So, what are the initial benefits of PCP?
Firstly, you will know exactly where you are financially, with fixed monthly payments that are normally significantly lower than other forms of traditional car finance.
Buying an older car may seem like a safer option – after all, it will be cheaper to purchase, however, one large repair bill can completely wipe out any saving you made on the initial purchase of an older vehicle.
Guide To PCP – What About Depreciation?
Depreciation is the single biggest cost of owning a motor vehicle, so getting the best deal offsets the cost of buying the next new one. The difference between what you pay for the car and what you get when you sell is the amount of money you have lost in depreciation.
The aim of many people is to reduce this gap as much as possible – PCP does this by guaranteeing a future value, and therefore the risk of negative equity is removed as the future value is guaranteed at the start of the contract.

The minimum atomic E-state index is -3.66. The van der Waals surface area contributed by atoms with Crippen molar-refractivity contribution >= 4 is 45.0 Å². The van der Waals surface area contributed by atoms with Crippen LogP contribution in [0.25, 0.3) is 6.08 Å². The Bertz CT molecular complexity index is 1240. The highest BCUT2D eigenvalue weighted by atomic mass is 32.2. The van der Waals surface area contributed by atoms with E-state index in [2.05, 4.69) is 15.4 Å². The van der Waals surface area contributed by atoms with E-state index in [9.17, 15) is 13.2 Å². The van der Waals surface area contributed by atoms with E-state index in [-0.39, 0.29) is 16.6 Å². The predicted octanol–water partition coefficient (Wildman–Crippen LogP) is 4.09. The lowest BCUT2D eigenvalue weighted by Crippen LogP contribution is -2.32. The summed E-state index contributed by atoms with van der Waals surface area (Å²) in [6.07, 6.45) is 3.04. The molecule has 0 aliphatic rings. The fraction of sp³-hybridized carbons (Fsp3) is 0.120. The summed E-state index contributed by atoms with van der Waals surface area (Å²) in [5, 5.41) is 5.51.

Is PCP Complicated?
PCP isn’t complicated at all. It’s a standard regulated contract and very popular these days when buying a new or nearly new car, it’s also regulated by the Consumer Credit Act 1974 so you know you’ll be safe when you enter into the agreement.
Is it More Expensive?
With PCP, you get the benefit of lower affordable monthly payments and the opportunity to pay off the loan at the end if you want to own and keep the vehicle. But because the contract offers a guaranteed future value at the end, you cannot get into negative equity, which gives peace of mind to those of us who have fallen into that trap before.
Some people argue that PCP works out to be more expensive as you pay a lump sum at the end for what is a for a 3-year-old car [assuming it’s a 36-month contract] but you must consider that you have had the car from new [or nearly new]. Obviously as with buying any new car, the expense incurred will depend on how good the deal was at the start.
Unfortunately, although the PCP procedure is the same wherever you go [i.e. deposit, monthly payments, GMFV etc), that doesn’t necessarily mean that you will get the same value for money wherever you go. Capital Car Finance offers some of the most competitive rates in the UK for PCP and even now considers cars up to 5 years old.
Guide to PCP – Getting The Best Deal
So how do you make sure you are getting the best deal?
Whether or not you get a good deal comes down to a few different factors…